David Cleveland/Associated Press
USC effectively took the wind out in the Las Vegas Bowl, rolling off four unanswered touchdowns in the first half to build a 35-6 lead.
The Bulldogs cannot afford to fall behind big early, particularly with quarterback Derek Carr and two 1,000-yard receivers from last year's team gone to the NFL. What's more, they are introducing new elements to offensive coordinator Dave Schramm's spread scheme.
Digging a deep hole is an effective way to rattle a made-over offense, but the opposite side of that coin is that the designed quarterback runs being integrated into the system could keep USC on its toes.
Don't Get Beat by the Big Play
Few things are as demoralizing to a defense facing a no-huddle offense as surrendering a quick score. It plays directly into what the opponent wants to do with its heightened tempo and sends the offense back on the field after a short break with ground to make up.
USC's big, early lead in the Las Vegas was the result of several Trojans haymakers. USC had three touchdowns of plays of 24 yards or more, including on a pair of 40-yard Kessler touchdown passes.
Kessler punished Fresno State's defense for selling out on stopping the run a season ago, going to play action and exploiting one-on-one matchups. The result were career highs in passing yards with 345 and touchdowns with four.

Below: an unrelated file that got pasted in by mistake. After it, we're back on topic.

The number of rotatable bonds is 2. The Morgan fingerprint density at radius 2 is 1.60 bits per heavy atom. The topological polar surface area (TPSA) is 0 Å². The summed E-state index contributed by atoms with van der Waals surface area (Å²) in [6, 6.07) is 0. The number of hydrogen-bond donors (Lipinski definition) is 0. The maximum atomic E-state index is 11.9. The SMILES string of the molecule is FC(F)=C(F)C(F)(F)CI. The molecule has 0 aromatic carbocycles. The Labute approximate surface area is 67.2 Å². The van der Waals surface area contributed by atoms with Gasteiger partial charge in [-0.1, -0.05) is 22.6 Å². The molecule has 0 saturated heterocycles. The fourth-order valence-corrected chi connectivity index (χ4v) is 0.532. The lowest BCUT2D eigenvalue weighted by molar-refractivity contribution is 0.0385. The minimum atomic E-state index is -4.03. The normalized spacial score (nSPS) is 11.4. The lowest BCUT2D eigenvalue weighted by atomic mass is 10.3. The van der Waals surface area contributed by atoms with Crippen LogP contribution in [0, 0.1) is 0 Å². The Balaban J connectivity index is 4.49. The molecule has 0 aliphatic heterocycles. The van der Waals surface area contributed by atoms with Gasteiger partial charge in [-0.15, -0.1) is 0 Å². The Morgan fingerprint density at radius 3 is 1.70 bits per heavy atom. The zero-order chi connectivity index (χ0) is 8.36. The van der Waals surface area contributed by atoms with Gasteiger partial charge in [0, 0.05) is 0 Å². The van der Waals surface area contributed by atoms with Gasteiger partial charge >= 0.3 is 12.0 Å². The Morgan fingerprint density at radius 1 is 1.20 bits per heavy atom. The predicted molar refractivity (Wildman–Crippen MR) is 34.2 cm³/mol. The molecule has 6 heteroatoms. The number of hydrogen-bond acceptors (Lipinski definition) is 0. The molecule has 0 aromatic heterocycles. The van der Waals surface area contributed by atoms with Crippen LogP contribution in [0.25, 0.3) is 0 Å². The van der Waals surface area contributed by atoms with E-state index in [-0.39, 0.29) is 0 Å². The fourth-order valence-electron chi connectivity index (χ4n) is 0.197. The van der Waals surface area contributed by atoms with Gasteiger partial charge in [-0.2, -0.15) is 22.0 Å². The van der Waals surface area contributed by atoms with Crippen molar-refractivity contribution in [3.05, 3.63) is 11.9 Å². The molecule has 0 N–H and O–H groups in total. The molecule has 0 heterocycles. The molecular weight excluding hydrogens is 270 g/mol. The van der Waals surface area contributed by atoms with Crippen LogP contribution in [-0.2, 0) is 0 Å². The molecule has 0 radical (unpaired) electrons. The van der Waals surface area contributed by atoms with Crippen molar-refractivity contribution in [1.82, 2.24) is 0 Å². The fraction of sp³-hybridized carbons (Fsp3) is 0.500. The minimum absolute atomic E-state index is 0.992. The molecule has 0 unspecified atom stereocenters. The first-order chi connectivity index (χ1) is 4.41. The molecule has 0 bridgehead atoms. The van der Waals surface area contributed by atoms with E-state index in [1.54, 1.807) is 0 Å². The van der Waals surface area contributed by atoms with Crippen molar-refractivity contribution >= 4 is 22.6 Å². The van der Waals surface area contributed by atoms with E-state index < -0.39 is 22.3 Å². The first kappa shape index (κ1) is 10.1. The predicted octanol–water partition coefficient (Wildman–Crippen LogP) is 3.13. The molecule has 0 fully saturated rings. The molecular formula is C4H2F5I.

Kessler is taking over a new offense Saturday, and as such, could face some growing pains, but it's up to the Bulldogs pass-rushing defense to make him feel those growing pains. Linebacker Ejiro Ederaine, Fresno State's leading sack-producer, must find ways to get to the quarterback.
However, part of that is contingent on the Bulldogs containing USC's potent run game.
Test a Young Offensive Line
As expected, USC's initial depth chart, released Sunday via USC Athletics' official Twitter account, features two true freshmen starting at guard: Damien Mama and Toa Lobendahn. The third member on the interior of the offensive line is veteran Max Tuerk, making the move from guard to center.
The collective inexperience could be a veteran Fresno State defense's ticket to containing a dynamic USC backfield. Fresno State must find ways to attack up front and limit the one-two rushing punch of running backs Javorius "Buck" Allen and Justin Davis.
That starts with winning the battle up front.